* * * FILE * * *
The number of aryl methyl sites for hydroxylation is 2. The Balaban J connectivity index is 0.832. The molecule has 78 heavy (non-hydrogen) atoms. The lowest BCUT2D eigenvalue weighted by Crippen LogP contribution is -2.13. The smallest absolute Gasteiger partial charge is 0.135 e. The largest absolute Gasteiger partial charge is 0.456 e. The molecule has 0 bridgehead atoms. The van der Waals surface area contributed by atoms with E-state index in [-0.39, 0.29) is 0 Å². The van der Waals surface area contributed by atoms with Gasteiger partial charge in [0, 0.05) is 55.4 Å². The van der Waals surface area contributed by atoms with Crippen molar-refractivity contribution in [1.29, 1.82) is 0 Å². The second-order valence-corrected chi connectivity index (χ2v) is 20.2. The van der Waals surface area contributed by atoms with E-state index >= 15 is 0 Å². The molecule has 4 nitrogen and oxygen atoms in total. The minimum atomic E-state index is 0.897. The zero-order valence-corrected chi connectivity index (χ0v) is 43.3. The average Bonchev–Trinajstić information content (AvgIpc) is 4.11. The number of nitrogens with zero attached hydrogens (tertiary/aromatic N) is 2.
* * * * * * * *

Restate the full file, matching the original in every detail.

The number of aryl methyl sites for hydroxylation is 2. The Balaban J connectivity index is 0.832. The molecule has 78 heavy (non-hydrogen) atoms. The lowest BCUT2D eigenvalue weighted by Crippen LogP contribution is -2.13. The smallest absolute Gasteiger partial charge is 0.135 e. The largest absolute Gasteiger partial charge is 0.456 e. The molecule has 0 bridgehead atoms. The van der Waals surface area contributed by atoms with E-state index in [-0.39, 0.29) is 0 Å². The van der Waals surface area contributed by atoms with Gasteiger partial charge in [0, 0.05) is 55.4 Å². The van der Waals surface area contributed by atoms with Crippen molar-refractivity contribution in [1.29, 1.82) is 0 Å². The second-order valence-corrected chi connectivity index (χ2v) is 20.2. The van der Waals surface area contributed by atoms with E-state index >= 15 is 0 Å². The molecule has 4 nitrogen and oxygen atoms in total. The minimum atomic E-state index is 0.897. The zero-order valence-corrected chi connectivity index (χ0v) is 43.3. The average Bonchev–Trinajstić information content (AvgIpc) is 4.11. The number of nitrogens with zero attached hydrogens (tertiary/aromatic N) is 2.